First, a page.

Thursday, December 30, 2010

Rep. Bachus Urges Fed to Go Slow on Regulations Implementing Dodd-Frank Interchange Fee Provision

The incoming Chair of the House Financial Services Committee has voiced concern over pace of the Fed’s efforts to implement the derivatives regulatory regime mandated by the Dodd-Frank Act. In a letter to Fed Chair Ben Bernanke, Rep. Spencer Bachus (R-AL) questioned the feasibility of the required nine-month deadline under Section 1075 of Dodd-Frank to adopt rules on debit card interchange fees and routing. Given the broad scope of this required rulemaking and the enormity of its potential impact, Rep. Bachus doubted that the extremely short timeframe would be sufficient to produce thorough and thoughtful final rules that consider the myriad perspectives of all affected parties. He cautioned that hastily written rules may end up doing more harm than good to consumers and have negative effects on competition in the marketplace. He added that proceeding cautiously with the regulations will also allow Congress the opportunity to conduct its own review of the intent and impact of the changes enacted in Section 1075 as part of its vigorous oversight of the Dodd- Frank Act. The letter was signed by Rep. Jeb Hensarling (R-TX), the incoming Vice-Chair of the oversight committee.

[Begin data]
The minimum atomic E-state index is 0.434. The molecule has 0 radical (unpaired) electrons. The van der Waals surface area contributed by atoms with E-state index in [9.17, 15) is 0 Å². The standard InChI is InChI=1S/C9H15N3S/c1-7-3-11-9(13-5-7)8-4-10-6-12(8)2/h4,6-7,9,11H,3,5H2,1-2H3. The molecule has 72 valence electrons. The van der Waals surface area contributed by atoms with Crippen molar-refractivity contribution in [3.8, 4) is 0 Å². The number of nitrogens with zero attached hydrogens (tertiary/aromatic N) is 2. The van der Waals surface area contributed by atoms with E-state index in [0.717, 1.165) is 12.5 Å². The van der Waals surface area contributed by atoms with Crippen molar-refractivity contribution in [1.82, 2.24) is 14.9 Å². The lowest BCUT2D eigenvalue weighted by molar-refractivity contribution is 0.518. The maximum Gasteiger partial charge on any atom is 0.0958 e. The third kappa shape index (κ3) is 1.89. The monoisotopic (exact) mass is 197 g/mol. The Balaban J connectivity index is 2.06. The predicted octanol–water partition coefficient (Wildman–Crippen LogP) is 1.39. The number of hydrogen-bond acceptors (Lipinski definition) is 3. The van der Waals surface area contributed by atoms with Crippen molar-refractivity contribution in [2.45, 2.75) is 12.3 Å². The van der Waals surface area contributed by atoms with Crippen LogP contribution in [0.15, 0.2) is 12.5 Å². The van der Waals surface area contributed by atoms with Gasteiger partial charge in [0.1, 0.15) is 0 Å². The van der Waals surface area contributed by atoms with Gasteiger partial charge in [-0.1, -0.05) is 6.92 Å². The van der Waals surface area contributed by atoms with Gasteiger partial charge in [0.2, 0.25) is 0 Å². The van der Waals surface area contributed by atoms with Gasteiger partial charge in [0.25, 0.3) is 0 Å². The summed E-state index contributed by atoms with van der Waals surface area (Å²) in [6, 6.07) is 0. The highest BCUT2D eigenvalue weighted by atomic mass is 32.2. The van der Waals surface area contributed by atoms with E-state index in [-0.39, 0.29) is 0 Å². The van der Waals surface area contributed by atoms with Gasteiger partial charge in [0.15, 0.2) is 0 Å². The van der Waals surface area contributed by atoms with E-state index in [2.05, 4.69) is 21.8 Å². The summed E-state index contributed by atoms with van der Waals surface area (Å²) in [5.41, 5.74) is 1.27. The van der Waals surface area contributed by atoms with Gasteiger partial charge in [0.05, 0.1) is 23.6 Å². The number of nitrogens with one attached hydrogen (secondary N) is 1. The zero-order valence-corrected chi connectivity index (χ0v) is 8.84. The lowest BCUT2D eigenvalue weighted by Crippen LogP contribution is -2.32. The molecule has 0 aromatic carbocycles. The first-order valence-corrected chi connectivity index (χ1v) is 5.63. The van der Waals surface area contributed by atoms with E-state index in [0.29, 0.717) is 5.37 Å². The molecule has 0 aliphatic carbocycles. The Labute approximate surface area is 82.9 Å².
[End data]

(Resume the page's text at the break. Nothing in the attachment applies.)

Section 1075 requires that the Fed issue by April 21, 2011 three final rules on interchange fees regarding a reasonable and proportional debit fee structure, fees for fraud prevention on debit transactions, and debit transaction network fees. There is a statutory exemption for small issuers under $10 billion in assets from the new debit fee rules.Section 1075 also requires the Fed to produce new rules regarding the routing of transactions on payment card networks by July 21, 2011.

These rules pose important public policy questions, said the new Chair, and there are concerns regarding whether the Fed has had the time and input it needs to best address the intent of the statute. He noted that Congress devoted little if any time to considering the impact of these changes before Section 1075 was enacted into law, with the House Financial Services Committee holding only one hearing on the general subject of interchange over the last two years and none on the subject of routing. Additionally, some concerns have been raised that, despite its intent, the small issuers' exemption may end up creating an unlevel playing field in the industry that hurts small issuers like community banks and credit unions by making their cards more expensive for merchants to accept. In the Chair’s view, such an outcome would run contrary to the general goal of benefiting consumers and promoting competition that we all share.